Most recently, on July 8, 2016, BNSF asked the court to compel the plaintiffs to provide documentation to support their claims that the BNSF train cars released coal into CWA jurisdictional waters.
Relatedly, the Ninth Circuit in Pakootas v. Teck Cominco Metals, Ltd., No. 15-35228, 2016 U.S. App. LEXIS 13662 (9th Cir. Jul. 27, 2016), said that air emissions of hazardous waste don’t create CERCLA liability. Under the facts of the case, the defendant operated a smelter approximately 10 miles into Canada north of the Washington border. In a prior action, the state of Washington and an Indian tribe obtained a court decision that the defendant could be held liable under CERCLA for discharges of hazardous waste that cross into the United States. As a result, the plaintiffs amended their complaint to claim that the defendant arranged for disposal and thereby triggered CERCLA liability via emissions from its facility that the wind carried and deposited into the Columbia River. The trial court denied the defendant’s motion to dismiss on the basis that the air emission amounted to a “disposal” under CERCLA once deposited onto land or water. On appeal, while the court noted that the plaintiffs had posited a reasonable construction of CERCLA. The court cited its prior decision in Center for Community Action and Environmental Justice v. BNSF Railway Co,764 F.3d 1019 (9th Cir. 2014). In that case, the court held that diesel particulate emissions “transported by wind and air currents” were not a “disposal” of waste within the meaning of the Resource Conservation Recovery Act, and also referenced its prior decision in Carson Harbor Village, Limited v. Unocal Corporation, 270 F.3d 863 (9th Cir. 2001) where the court held that mere passive migration does not constitute a disposal under CERCLA. Thus, air emissions are excluded from regulation under CERCLA.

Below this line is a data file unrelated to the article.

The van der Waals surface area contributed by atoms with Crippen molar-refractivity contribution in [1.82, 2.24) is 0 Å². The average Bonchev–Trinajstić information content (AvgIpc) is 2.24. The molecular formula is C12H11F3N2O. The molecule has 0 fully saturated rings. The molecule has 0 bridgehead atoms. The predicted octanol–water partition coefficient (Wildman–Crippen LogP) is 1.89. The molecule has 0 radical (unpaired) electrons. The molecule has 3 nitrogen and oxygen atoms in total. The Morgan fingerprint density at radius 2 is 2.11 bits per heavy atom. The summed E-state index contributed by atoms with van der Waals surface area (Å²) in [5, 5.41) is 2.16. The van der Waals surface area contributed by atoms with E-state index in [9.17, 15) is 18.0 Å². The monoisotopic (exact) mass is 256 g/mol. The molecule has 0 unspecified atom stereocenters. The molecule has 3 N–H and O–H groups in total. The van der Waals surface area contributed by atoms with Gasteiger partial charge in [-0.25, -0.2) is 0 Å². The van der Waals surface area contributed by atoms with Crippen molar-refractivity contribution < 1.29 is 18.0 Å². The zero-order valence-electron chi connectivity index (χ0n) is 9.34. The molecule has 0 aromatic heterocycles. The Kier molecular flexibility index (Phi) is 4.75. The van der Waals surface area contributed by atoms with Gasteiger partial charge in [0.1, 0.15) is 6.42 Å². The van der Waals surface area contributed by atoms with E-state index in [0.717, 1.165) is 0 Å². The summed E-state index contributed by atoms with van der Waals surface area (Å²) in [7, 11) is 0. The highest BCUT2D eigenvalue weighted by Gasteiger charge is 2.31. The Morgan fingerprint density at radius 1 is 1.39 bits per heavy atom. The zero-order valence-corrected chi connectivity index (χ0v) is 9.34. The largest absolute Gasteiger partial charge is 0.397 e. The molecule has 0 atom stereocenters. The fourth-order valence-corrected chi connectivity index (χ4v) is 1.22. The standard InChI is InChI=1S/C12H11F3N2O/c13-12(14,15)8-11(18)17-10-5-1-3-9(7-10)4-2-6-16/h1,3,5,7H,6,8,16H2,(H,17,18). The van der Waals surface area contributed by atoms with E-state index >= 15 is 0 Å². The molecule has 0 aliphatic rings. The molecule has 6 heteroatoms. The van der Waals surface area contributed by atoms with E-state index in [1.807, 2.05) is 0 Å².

This is an nteresting issue that agriculture will have to keep an eye on. Air emissions are big in livestock agriculture, and the issue could potentially impact row-crop operations and chemical application.